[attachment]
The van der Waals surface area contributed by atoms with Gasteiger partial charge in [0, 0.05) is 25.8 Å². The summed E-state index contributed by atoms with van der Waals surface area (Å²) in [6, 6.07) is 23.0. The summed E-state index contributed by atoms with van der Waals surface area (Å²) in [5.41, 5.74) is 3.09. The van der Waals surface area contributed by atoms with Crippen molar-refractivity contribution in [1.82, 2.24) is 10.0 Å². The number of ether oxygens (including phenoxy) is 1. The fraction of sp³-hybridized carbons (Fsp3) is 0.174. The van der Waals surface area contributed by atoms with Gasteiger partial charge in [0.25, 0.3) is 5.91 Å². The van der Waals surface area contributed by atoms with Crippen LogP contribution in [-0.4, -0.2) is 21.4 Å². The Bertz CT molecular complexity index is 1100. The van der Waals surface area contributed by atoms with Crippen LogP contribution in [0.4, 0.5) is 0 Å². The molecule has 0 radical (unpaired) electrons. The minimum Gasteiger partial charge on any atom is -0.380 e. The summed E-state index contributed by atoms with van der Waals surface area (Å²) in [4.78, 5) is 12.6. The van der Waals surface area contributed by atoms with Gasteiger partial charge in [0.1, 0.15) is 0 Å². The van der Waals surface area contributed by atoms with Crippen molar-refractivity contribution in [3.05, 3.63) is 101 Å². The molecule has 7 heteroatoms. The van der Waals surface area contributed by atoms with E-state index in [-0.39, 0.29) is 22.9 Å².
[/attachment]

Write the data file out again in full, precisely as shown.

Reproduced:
The van der Waals surface area contributed by atoms with Gasteiger partial charge in [0, 0.05) is 25.8 Å². The summed E-state index contributed by atoms with van der Waals surface area (Å²) in [6, 6.07) is 23.0. The summed E-state index contributed by atoms with van der Waals surface area (Å²) in [5.41, 5.74) is 3.09. The van der Waals surface area contributed by atoms with Crippen molar-refractivity contribution in [1.82, 2.24) is 10.0 Å². The number of ether oxygens (including phenoxy) is 1. The fraction of sp³-hybridized carbons (Fsp3) is 0.174. The van der Waals surface area contributed by atoms with Gasteiger partial charge in [0.25, 0.3) is 5.91 Å². The van der Waals surface area contributed by atoms with Crippen LogP contribution in [-0.4, -0.2) is 21.4 Å². The Bertz CT molecular complexity index is 1100. The van der Waals surface area contributed by atoms with Crippen LogP contribution in [0.4, 0.5) is 0 Å². The molecule has 0 radical (unpaired) electrons. The minimum Gasteiger partial charge on any atom is -0.380 e. The summed E-state index contributed by atoms with van der Waals surface area (Å²) in [4.78, 5) is 12.6. The van der Waals surface area contributed by atoms with Gasteiger partial charge in [0.1, 0.15) is 0 Å². The van der Waals surface area contributed by atoms with Crippen molar-refractivity contribution in [3.05, 3.63) is 101 Å². The molecule has 7 heteroatoms. The van der Waals surface area contributed by atoms with E-state index in [-0.39, 0.29) is 22.9 Å².